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Can exercising help protect your mental health?

Studies show that daily exercise helps deal with anxiety, stress and even depression. Lounge speaks to experts to find out

Is daily exercise useful in protecting your mental health?
Is daily exercise useful in protecting your mental health? (Istockphoto)

Death, despair and isolation haunts India as covid-19 is ripping through the country. At a time like this, our focus should not only be on staying safe and reducing the chances of infection but also on protecting our mental health. But is it possible to do so by exercising?

That’s exactly what’s on Tanya Rocque’s mind as she squeezes in a workout every day in between her work-from-home routine in Goa. The 28-year-old lead for community engagement and partnerships at Basis, a financial services and community for women, mixes up MMA, HIIT and aerial yoga through the week in her attempt to “stay sane”, as she puts it, through this period of uncertainty.“It’s the best hour of the day because I can tune off with loud music and it’s the only time where I am not scrolling through my phone and inclined to see what’s happening. Now that we are locked up inside our homes again, it is a release and it’s my own time. I try to stick to it the same time everyday and that brings about some semblance of normalcy and routine in my life these days,” Rocque says.

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There is evidence that exercise is beneficial for mental health; it reduces anxiety, depression, and counters negative moods; and it also improves self-esteem and cognitive functions, wrote researcher P Callaghan in his 2004 paper titled Exercise: A Neglected Intervention In Mental Health Care in the Journal of Psychiatric And Mental Health Nursing. In another study, Effects Of Exercise On Anxiety, Depression And Mood published the same year, academic Monika Guszkowska found that “the meta-analyses of correlational and experimental studies reveal positive effects of exercise… The benefits are significant especially in subjects with an elevated level of anxiety and depression because of more room for possible change. The most improvements are caused by rhythmic, aerobic exercises, using of large muscle groups (jogging, swimming, cycling, walking), of moderate and low intensity...The results confirm the acute effect of exercise i.e. the reductions in anxiety and depression after single sessions of exercise.”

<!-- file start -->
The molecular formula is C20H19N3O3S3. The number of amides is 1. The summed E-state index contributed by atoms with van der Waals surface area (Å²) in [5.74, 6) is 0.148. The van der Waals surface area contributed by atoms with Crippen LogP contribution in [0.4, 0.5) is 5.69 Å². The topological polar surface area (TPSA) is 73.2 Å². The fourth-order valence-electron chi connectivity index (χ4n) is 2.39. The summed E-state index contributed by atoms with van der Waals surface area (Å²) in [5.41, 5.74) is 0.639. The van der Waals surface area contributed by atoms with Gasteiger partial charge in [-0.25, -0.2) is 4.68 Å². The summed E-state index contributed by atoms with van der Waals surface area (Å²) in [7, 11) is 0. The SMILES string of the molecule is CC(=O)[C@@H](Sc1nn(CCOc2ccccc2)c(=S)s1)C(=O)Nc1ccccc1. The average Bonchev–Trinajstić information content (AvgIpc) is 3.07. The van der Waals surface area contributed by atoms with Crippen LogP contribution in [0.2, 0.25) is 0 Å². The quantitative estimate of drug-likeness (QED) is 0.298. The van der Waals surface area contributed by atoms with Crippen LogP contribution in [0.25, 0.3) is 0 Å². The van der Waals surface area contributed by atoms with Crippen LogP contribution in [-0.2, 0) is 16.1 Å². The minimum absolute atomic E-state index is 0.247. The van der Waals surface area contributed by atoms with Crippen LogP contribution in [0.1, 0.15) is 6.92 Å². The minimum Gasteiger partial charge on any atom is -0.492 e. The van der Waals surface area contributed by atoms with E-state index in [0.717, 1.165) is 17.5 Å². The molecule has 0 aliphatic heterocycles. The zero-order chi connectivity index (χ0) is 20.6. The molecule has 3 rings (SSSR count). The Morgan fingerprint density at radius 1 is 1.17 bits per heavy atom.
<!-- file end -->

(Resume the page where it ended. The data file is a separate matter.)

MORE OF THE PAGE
Creating normalcy with a daily routine

It was with this aim that Mumbai-based businessman Shahid Lokhandwala, 34, bought some dumbbells during the lockdown last year and created a modified exercise routine for himself. Just like last year, this time too he has been unable to visit his factory. Work has practically come to a halt since stricter restrictions were imposed in Maharashtra in early April. This time, he has converted a part of garage into his workout room. Six days a week, at about 7pm, he does a mix of Crossfit and strength training for about 75 minutes. “There is so much negative news everywhere. Friends, family, everyone you know has one horror story at least. Things like that can make anyone anxious. The one thing that brings me happiness is my workout. I no longer know what’s happening in the outside world and just focus on myself and programming. It puts me in a good space mentally. These workouts have been a blessing for me during these difficult times,” says Lokhandwala, who adds that it helps him sleep better too.